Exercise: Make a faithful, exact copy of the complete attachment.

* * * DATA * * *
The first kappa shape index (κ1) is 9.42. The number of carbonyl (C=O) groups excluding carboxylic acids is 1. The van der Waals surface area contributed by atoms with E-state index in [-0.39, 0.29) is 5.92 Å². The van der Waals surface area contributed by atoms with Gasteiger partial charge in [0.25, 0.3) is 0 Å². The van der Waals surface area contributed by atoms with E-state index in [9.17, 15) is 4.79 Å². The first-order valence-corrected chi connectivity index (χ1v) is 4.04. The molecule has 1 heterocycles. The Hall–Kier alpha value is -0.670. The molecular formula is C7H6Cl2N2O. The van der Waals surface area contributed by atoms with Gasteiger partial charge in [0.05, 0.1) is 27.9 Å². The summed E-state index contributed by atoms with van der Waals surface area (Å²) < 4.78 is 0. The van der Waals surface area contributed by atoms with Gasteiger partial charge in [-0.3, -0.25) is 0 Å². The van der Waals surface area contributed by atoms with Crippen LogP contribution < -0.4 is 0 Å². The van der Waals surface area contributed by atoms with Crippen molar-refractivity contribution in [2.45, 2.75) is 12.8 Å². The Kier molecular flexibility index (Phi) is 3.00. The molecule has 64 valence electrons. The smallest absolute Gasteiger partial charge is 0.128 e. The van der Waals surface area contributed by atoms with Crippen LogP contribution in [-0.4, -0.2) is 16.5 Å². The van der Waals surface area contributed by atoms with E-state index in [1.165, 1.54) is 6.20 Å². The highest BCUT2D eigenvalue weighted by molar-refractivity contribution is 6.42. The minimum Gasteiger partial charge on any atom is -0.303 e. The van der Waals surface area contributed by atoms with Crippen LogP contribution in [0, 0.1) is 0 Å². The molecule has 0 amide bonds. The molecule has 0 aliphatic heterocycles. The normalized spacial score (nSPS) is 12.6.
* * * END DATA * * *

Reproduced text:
The first kappa shape index (κ1) is 9.42. The number of carbonyl (C=O) groups excluding carboxylic acids is 1. The van der Waals surface area contributed by atoms with E-state index in [-0.39, 0.29) is 5.92 Å². The van der Waals surface area contributed by atoms with Gasteiger partial charge in [0.25, 0.3) is 0 Å². The van der Waals surface area contributed by atoms with E-state index in [9.17, 15) is 4.79 Å². The first-order valence-corrected chi connectivity index (χ1v) is 4.04. The molecule has 1 heterocycles. The Hall–Kier alpha value is -0.670. The molecular formula is C7H6Cl2N2O. The van der Waals surface area contributed by atoms with Gasteiger partial charge in [0.05, 0.1) is 27.9 Å². The summed E-state index contributed by atoms with van der Waals surface area (Å²) < 4.78 is 0. The van der Waals surface area contributed by atoms with Gasteiger partial charge in [-0.3, -0.25) is 0 Å². The van der Waals surface area contributed by atoms with Crippen LogP contribution < -0.4 is 0 Å². The van der Waals surface area contributed by atoms with Crippen molar-refractivity contribution in [2.45, 2.75) is 12.8 Å². The Kier molecular flexibility index (Phi) is 3.00. The molecule has 64 valence electrons. The smallest absolute Gasteiger partial charge is 0.128 e. The van der Waals surface area contributed by atoms with Crippen LogP contribution in [-0.4, -0.2) is 16.5 Å². The van der Waals surface area contributed by atoms with E-state index in [1.165, 1.54) is 6.20 Å². The highest BCUT2D eigenvalue weighted by molar-refractivity contribution is 6.42. The minimum Gasteiger partial charge on any atom is -0.303 e. The van der Waals surface area contributed by atoms with Crippen LogP contribution in [0, 0.1) is 0 Å². The molecule has 0 amide bonds. The molecule has 0 aliphatic heterocycles. The normalized spacial score (nSPS) is 12.6.